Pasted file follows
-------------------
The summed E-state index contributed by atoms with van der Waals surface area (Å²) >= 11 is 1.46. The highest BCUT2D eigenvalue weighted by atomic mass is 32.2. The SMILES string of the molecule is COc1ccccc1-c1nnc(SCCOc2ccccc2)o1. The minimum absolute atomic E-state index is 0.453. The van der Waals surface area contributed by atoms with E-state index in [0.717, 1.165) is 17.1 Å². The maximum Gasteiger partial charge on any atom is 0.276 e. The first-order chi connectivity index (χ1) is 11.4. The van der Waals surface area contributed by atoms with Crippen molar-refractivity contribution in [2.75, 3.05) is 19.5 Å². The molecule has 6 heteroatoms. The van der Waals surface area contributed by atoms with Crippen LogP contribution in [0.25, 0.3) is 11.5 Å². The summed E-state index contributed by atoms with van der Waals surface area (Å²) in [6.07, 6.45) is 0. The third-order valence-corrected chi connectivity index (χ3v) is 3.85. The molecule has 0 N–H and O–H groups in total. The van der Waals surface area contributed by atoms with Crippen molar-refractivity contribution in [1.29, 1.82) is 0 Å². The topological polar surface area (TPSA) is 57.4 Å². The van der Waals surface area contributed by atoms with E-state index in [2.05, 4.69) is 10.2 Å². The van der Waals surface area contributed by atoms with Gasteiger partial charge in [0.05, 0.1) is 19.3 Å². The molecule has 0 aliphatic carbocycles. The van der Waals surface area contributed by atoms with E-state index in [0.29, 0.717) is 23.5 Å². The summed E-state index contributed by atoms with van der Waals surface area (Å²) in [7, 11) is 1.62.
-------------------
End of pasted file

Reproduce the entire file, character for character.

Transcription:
The summed E-state index contributed by atoms with van der Waals surface area (Å²) >= 11 is 1.46. The highest BCUT2D eigenvalue weighted by atomic mass is 32.2. The SMILES string of the molecule is COc1ccccc1-c1nnc(SCCOc2ccccc2)o1. The minimum absolute atomic E-state index is 0.453. The van der Waals surface area contributed by atoms with E-state index in [0.717, 1.165) is 17.1 Å². The maximum Gasteiger partial charge on any atom is 0.276 e. The first-order chi connectivity index (χ1) is 11.4. The van der Waals surface area contributed by atoms with Crippen molar-refractivity contribution in [2.75, 3.05) is 19.5 Å². The molecule has 6 heteroatoms. The van der Waals surface area contributed by atoms with Crippen LogP contribution in [0.25, 0.3) is 11.5 Å². The summed E-state index contributed by atoms with van der Waals surface area (Å²) in [6.07, 6.45) is 0. The third-order valence-corrected chi connectivity index (χ3v) is 3.85. The molecule has 0 N–H and O–H groups in total. The van der Waals surface area contributed by atoms with Crippen molar-refractivity contribution in [1.29, 1.82) is 0 Å². The topological polar surface area (TPSA) is 57.4 Å². The van der Waals surface area contributed by atoms with E-state index in [2.05, 4.69) is 10.2 Å². The van der Waals surface area contributed by atoms with Gasteiger partial charge in [0.05, 0.1) is 19.3 Å². The molecule has 0 aliphatic carbocycles. The van der Waals surface area contributed by atoms with E-state index in [0.29, 0.717) is 23.5 Å². The summed E-state index contributed by atoms with van der Waals surface area (Å²) in [7, 11) is 1.62.